Exsultet in English
  • WJA
    Posts: 234
    I will be singing the Exsultet in English for Vigil Mass. I've got a copy of the chant setting from the Sacramentary, but it's in modern notation that is a bit hard to read and interpret. Does anyone know whether there is a square-note version of this *in English*?

    WJA
  • Check the St. Meinrad's version. I think you have to order it -- it is not freely available. I have it and will be using it this year. It is very nice: http://www.saintmeinrad.edu/monastery_lit_musicproducts.aspx It is only $1.00, though... very reasonable.
  • WJA
    Posts: 234
    Sorry, I should have been a bit clearer: I have to sing the setting from the Missal, I'd just like to get it in square notation.

    But thanks for the reference; I'll check out the St. Meinrad's for future use.

    WJA
  • I'd be curious to know how much it varies... I haven't looked at the Missal version. do you have a pdf you could email me? j underscore gorbitz at yahoo dot com. I have the Meinrad fonts... perhaps I could transcribe it.
  • WJA
    Posts: 234
    Janet:

    I just e-mailed the Missal version to you.

    On a related note: where does a cantor sing the Exsultet from? The choir loft?

    WJA
  • Here is a Meinrad notation (not short) without priest/deacon parts:

    I am guessing wherever your cantor normally sings responsorial psalms?

    As I was comparing the Missal version to my Meinrad version, I found some interesting differences... aside from a few melodic changes, they had some inclusive language that differed from the Missal. For example: on the 2nd page, ... Night truly blessed when heaven is wedded to earth and man is reconciled with God!... The Meinrad chant changed the words to: Night truly blessed when heaven is wedded to earth and all are reconciled with God!.

    They also left out the word "mankind" in the final line ... curious. In some ways I preferred the melodic differences of the Meinrad, but I definitely prefer the non-inclusive speech in the Missal.

    PS. Please someone tell me if I am not allowed to post this publicly...
  • WJA
    Posts: 234
    Thank you! You are too kind.

    WJA
  • Amazing how much more efficient it is in chant notation... 3 pages vs. 7 pages in modern.
  • Jeffrey TuckerJeffrey Tucker
    Posts: 3,635
    Janet! You just received the fonts a few days ago! amazing.

    One thing on the podatus. It is not make of two punctums. The upper one is slightly smaller and requires that you hold down one of the keys. See the instructions on this point.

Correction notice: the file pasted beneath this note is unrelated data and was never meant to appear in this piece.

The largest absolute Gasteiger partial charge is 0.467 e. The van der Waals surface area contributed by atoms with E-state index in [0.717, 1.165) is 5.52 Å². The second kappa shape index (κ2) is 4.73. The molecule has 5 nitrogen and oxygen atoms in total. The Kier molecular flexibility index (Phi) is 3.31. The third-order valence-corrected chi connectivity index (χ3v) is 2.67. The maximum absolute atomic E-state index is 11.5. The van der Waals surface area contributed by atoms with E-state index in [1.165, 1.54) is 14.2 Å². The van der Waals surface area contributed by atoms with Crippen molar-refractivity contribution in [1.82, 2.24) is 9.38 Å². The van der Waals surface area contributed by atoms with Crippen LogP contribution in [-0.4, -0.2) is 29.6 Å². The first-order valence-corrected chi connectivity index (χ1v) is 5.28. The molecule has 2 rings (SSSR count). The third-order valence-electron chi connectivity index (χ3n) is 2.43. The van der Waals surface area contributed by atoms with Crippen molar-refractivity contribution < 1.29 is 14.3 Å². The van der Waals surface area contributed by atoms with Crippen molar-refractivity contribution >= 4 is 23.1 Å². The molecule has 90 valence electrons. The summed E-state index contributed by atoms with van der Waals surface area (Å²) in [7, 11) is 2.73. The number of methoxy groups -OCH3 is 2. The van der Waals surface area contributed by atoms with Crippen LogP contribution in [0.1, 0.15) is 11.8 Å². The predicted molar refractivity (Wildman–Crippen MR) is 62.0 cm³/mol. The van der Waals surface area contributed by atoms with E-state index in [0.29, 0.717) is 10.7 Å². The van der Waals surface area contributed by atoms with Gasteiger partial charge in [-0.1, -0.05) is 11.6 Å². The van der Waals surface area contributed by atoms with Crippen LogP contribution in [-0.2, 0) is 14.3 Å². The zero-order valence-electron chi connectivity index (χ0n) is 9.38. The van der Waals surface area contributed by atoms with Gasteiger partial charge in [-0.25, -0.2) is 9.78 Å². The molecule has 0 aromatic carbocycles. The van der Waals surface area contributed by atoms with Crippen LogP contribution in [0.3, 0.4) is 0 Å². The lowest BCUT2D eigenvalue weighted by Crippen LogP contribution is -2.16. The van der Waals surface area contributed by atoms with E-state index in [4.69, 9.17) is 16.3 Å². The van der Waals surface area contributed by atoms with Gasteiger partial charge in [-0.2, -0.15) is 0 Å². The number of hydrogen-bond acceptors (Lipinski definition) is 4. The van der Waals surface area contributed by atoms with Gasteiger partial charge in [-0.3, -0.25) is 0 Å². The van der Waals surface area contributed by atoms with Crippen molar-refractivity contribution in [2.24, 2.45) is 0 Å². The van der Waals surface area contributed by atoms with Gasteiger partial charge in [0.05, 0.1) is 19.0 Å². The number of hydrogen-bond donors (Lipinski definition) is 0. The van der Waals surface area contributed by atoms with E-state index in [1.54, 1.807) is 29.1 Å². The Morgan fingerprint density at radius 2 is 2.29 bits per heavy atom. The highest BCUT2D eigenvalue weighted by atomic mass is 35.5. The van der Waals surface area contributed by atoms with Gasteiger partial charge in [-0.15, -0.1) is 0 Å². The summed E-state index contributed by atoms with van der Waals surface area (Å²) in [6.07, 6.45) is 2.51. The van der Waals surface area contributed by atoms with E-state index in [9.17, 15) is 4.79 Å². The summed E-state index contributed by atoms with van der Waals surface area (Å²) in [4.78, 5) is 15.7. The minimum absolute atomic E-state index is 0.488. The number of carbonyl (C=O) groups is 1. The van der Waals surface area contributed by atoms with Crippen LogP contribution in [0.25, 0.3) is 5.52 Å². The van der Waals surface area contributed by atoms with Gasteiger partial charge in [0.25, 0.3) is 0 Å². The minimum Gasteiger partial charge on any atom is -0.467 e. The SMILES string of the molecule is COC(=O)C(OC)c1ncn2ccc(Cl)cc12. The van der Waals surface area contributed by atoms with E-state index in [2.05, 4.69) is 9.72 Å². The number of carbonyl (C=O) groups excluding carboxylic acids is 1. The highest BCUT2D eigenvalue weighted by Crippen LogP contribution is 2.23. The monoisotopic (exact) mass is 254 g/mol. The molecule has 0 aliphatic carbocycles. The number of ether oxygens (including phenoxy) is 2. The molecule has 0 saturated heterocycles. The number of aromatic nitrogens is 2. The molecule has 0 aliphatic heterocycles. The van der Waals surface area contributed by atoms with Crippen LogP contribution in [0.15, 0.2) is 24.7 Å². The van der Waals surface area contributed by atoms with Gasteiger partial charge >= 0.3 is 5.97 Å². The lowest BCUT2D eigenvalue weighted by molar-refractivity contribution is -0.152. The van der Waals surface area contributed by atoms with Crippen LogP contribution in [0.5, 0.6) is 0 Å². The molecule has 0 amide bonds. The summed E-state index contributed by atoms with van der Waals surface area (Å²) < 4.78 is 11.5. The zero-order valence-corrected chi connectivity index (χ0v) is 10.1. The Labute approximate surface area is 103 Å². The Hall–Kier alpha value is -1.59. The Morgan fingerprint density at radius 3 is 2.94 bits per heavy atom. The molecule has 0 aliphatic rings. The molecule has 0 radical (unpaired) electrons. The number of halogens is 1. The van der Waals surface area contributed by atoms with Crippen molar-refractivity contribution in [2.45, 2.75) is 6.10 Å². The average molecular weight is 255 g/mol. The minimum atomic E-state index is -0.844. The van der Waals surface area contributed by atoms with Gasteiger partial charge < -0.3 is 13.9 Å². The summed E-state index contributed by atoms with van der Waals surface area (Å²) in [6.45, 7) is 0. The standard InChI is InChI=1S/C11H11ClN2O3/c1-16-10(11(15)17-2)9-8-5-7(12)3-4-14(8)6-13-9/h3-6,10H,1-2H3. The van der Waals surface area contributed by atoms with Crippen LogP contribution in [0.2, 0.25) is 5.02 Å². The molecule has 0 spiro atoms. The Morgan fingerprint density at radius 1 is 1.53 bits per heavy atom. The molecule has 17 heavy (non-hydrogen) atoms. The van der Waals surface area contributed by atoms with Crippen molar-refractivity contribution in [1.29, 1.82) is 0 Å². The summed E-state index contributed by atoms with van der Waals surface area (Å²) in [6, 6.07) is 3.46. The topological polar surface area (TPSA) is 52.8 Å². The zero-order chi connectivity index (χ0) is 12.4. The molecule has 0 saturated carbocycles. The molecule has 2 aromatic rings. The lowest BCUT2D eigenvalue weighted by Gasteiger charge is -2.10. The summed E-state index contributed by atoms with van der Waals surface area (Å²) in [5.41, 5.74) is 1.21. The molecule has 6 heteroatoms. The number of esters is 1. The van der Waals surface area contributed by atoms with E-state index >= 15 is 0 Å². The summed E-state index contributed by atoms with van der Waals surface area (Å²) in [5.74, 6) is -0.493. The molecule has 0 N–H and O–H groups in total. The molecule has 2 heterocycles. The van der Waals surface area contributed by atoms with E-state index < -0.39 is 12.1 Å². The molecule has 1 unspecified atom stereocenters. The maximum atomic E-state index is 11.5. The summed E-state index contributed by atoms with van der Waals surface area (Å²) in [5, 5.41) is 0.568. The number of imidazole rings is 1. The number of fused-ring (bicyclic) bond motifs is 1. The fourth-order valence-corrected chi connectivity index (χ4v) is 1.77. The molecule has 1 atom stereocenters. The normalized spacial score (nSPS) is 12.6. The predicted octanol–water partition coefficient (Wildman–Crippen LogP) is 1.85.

• Thanks, Jeffrey... I'll review that and fix it for the future... I've already implemented some of the little tips about the formatting to snug the words up closer to the notation... this forum is great! I have had the font for awhile... but just never bothered to read all the little finer points in the manual :)

    I fixed the Exultet and reposted it above... it looks much better done properly. So nice to have a bit of space between the two notes of a podatus.
  • Here's the Meinrad Exultet set in modern notation.
  • Thanks, Adam! Can you tell me about the phrase ... "fashioned from the work of bees"... that is part of the St. Meinrad Exultet, but not in the Missal? I am very curious about that.
  • Janet--

    I'm actually just the messenger in this case. I don't know the answer to this. I seriously doubt that it was arbitrarily added--There must be some reason for it. Also, if there is any inclusive language in this setting it is probably due to the fact that it was originally prepared for one of the publishers, GIA I suspect, who doesn't publish square notes and, as we know, inclusive-izes every text. If there are known errors, etc., please post them and I can see if they can be changed.
  • Thanks, Adam... I am sure there was a valid reason for the phrase... and it is such an interesting one... it just piqued my curiosity. And, as you say, GIA et.al. do tend to modify the hymn texts to make them more inclusive. One that particularly annoyed me last Christmas was "Good Christian Friends, Rejoice"... just doesn't quite cut it.

    My copy of the Exultet that I ordered from the St. Meinrad site has the same text and is all in square-note notation... interesting, huh? Maybe it was the precursor to the modern notation version. I've not seen the modern notation version before now.